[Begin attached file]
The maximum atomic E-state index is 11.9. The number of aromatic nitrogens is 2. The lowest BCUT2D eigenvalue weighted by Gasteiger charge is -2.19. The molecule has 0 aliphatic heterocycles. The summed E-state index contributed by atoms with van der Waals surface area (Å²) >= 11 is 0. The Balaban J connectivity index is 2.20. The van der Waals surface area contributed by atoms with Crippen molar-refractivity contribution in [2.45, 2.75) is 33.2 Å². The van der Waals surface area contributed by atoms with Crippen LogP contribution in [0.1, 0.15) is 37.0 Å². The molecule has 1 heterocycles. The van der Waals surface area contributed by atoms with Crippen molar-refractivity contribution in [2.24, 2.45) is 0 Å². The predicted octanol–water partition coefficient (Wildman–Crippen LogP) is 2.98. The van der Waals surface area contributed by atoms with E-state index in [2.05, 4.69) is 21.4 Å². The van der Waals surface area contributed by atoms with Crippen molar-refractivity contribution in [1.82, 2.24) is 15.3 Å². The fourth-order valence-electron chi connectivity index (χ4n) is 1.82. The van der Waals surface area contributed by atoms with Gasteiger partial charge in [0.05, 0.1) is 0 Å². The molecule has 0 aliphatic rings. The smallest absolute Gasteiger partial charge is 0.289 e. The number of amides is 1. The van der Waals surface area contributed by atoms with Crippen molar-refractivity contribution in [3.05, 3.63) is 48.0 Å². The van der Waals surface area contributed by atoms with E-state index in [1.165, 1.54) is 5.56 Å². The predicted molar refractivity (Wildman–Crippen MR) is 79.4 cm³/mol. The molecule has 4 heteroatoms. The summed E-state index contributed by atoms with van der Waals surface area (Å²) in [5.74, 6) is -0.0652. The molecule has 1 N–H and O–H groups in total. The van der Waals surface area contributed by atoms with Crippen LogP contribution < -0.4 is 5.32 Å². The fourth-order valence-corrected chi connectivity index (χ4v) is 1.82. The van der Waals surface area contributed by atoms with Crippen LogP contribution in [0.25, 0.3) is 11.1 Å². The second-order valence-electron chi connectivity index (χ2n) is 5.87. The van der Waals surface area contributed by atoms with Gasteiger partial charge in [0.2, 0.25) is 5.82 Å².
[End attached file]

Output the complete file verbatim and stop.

The maximum atomic E-state index is 11.9. The number of aromatic nitrogens is 2. The lowest BCUT2D eigenvalue weighted by Gasteiger charge is -2.19. The molecule has 0 aliphatic heterocycles. The summed E-state index contributed by atoms with van der Waals surface area (Å²) >= 11 is 0. The Balaban J connectivity index is 2.20. The van der Waals surface area contributed by atoms with Crippen molar-refractivity contribution in [2.45, 2.75) is 33.2 Å². The van der Waals surface area contributed by atoms with Crippen LogP contribution in [0.1, 0.15) is 37.0 Å². The molecule has 1 heterocycles. The van der Waals surface area contributed by atoms with Crippen molar-refractivity contribution in [2.24, 2.45) is 0 Å². The predicted octanol–water partition coefficient (Wildman–Crippen LogP) is 2.98. The van der Waals surface area contributed by atoms with E-state index in [2.05, 4.69) is 21.4 Å². The van der Waals surface area contributed by atoms with Crippen molar-refractivity contribution in [1.82, 2.24) is 15.3 Å². The fourth-order valence-electron chi connectivity index (χ4n) is 1.82. The van der Waals surface area contributed by atoms with Gasteiger partial charge in [0.05, 0.1) is 0 Å². The molecule has 0 aliphatic rings. The smallest absolute Gasteiger partial charge is 0.289 e. The number of amides is 1. The van der Waals surface area contributed by atoms with Crippen molar-refractivity contribution in [3.05, 3.63) is 48.0 Å². The van der Waals surface area contributed by atoms with E-state index in [1.165, 1.54) is 5.56 Å². The predicted molar refractivity (Wildman–Crippen MR) is 79.4 cm³/mol. The molecule has 4 heteroatoms. The summed E-state index contributed by atoms with van der Waals surface area (Å²) in [5.74, 6) is -0.0652. The molecule has 1 N–H and O–H groups in total. The van der Waals surface area contributed by atoms with Crippen LogP contribution < -0.4 is 5.32 Å². The fourth-order valence-corrected chi connectivity index (χ4v) is 1.82. The van der Waals surface area contributed by atoms with Crippen LogP contribution in [0.25, 0.3) is 11.1 Å². The second-order valence-electron chi connectivity index (χ2n) is 5.87. The van der Waals surface area contributed by atoms with Gasteiger partial charge in [0.2, 0.25) is 5.82 Å².